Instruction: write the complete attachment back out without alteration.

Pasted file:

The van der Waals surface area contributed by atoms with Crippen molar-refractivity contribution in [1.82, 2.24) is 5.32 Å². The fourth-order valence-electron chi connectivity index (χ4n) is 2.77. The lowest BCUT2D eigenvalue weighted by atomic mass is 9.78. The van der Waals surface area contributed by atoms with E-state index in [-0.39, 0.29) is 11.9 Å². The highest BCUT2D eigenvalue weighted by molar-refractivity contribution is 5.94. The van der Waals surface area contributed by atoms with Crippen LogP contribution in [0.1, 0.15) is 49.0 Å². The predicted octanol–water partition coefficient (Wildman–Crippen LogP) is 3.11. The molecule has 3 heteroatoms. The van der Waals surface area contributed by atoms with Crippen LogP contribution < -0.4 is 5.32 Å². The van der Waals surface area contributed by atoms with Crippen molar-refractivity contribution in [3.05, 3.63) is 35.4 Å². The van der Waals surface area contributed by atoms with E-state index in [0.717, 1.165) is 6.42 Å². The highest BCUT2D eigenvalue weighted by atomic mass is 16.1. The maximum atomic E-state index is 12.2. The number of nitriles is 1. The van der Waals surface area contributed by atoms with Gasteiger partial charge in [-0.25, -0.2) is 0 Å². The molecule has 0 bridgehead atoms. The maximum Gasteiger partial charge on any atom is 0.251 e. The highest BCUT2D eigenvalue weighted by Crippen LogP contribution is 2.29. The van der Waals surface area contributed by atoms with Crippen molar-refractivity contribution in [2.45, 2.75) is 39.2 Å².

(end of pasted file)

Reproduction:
The van der Waals surface area contributed by atoms with Crippen molar-refractivity contribution in [1.82, 2.24) is 5.32 Å². The fourth-order valence-electron chi connectivity index (χ4n) is 2.77. The lowest BCUT2D eigenvalue weighted by atomic mass is 9.78. The van der Waals surface area contributed by atoms with E-state index in [-0.39, 0.29) is 11.9 Å². The highest BCUT2D eigenvalue weighted by molar-refractivity contribution is 5.94. The van der Waals surface area contributed by atoms with Crippen LogP contribution in [0.1, 0.15) is 49.0 Å². The predicted octanol–water partition coefficient (Wildman–Crippen LogP) is 3.11. The molecule has 3 heteroatoms. The van der Waals surface area contributed by atoms with Crippen LogP contribution < -0.4 is 5.32 Å². The van der Waals surface area contributed by atoms with Crippen molar-refractivity contribution in [3.05, 3.63) is 35.4 Å². The van der Waals surface area contributed by atoms with E-state index in [0.717, 1.165) is 6.42 Å². The highest BCUT2D eigenvalue weighted by atomic mass is 16.1. The maximum atomic E-state index is 12.2. The number of nitriles is 1. The van der Waals surface area contributed by atoms with Gasteiger partial charge in [-0.25, -0.2) is 0 Å². The molecule has 0 bridgehead atoms. The maximum Gasteiger partial charge on any atom is 0.251 e. The highest BCUT2D eigenvalue weighted by Crippen LogP contribution is 2.29. The van der Waals surface area contributed by atoms with Crippen molar-refractivity contribution in [2.45, 2.75) is 39.2 Å².